Fritillaria pudica

Mary Sue Ittner
Sat, 06 Jul 2002 18:52:19 PDT
Dear All,

I just ended up sending this message only to Rob because I hit the reply 
key so am now posting it to everyone. I tried earlier to hit reply to all 
and it still only had the person who wrote the message filled in. But if I 
start typing Pac.. on my to: area, my e-mail program fills in the rest of 
the address so that is what I will do if I can remember. You can all make 
Pacific Bulb Society <> part of your 
address book too. I hope I can change the way this is set up on Monday 
however. Thanks Joyce for introducing yourself.

Mary Sue
Dear Rob,

So glad you have joined us. I can't get any of my California Fritillarias 
to bloom except for the one that I have grown from local seed and it does 
really well for me in the ground. When you posted your question to the 
Australian group I was going to look up Diana Chapman's article in one of 
the more recent NARGS journals and in the meantime have been swamped. But I 
have just done it. In it she said that some of the ones I can't get to 
bloom need a warmer summer than they are getting here so I have moved them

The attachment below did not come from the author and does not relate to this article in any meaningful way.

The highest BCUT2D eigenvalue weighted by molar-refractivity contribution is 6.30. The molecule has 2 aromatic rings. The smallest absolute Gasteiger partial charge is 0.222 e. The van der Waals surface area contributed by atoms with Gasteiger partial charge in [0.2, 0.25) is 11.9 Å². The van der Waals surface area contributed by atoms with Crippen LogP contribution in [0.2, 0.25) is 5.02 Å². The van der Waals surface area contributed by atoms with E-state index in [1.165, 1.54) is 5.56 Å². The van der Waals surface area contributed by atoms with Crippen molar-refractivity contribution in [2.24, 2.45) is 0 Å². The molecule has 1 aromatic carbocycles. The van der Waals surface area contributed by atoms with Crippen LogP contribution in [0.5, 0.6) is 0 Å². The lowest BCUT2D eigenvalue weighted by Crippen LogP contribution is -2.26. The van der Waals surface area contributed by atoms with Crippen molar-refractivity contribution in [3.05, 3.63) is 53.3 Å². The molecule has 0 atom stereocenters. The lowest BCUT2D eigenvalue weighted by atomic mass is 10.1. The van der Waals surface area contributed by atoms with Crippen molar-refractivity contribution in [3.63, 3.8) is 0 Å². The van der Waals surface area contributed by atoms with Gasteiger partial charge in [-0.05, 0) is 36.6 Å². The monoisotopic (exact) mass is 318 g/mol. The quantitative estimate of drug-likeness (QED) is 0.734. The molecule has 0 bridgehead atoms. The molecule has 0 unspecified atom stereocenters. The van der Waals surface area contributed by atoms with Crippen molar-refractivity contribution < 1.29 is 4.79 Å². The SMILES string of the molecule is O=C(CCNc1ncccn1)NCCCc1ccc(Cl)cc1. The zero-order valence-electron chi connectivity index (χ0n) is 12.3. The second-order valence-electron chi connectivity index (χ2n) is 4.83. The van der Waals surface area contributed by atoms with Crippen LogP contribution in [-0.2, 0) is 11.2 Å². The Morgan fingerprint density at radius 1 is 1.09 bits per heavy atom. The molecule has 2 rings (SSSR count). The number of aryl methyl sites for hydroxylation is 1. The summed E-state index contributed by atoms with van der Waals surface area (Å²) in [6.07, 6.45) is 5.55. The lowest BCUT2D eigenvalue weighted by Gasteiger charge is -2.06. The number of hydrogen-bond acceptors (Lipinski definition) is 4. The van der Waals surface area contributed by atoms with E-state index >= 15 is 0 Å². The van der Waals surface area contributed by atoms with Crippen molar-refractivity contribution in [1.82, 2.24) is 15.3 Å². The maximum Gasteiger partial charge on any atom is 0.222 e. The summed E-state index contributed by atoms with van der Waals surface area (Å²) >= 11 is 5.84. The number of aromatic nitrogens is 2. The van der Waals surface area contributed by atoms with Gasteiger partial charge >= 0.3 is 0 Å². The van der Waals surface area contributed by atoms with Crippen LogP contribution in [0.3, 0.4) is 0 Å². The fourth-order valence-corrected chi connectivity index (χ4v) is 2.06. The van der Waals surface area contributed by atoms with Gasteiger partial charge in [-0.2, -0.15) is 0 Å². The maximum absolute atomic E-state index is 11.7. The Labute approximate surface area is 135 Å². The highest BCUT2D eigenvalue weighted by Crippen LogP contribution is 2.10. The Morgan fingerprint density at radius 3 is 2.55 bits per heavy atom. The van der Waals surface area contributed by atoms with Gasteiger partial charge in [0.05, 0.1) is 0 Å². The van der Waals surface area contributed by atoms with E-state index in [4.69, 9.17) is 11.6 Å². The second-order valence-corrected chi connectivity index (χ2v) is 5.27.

into my greenhouse and am hoping for blooms as a result. About the species 
in question she writes it is found in an arid area at 2000 meters. Perhaps 
what it is lacking for you is cold. This year I prechilled one of my native 
Alliums that is native to the mountains when I chilled my tulips and was 
rewarded with a long blooming period when usually I just have leaves. Diana 
is having more success with some of the mountain Calochortus with providing 
a cold period for them as well and it has really made a difference in 
germination as well.

The California fritillarias are really gorgeous, but many of them are a 
challenge to grow for even some of our best growers. So if this is the only 
one you can't get to bloom you are doing well. I once remember Wayne 
Roderick who has written about them in several publications showing slides 
of them in the wild. He told us not even to think about wanting some of 
them because they were impossible to grow outside of their habitat and he 
didn't want them to disappear from the  wild. I know a man in the Bay Area 
I met at Cal Hort meeting who is studying them in the wild and who says he 
is very successful with them and perhaps I can get him to join our group.

Jane may be able to help. But that's what I'd try.

Mary Sue 

More information about the pbs mailing list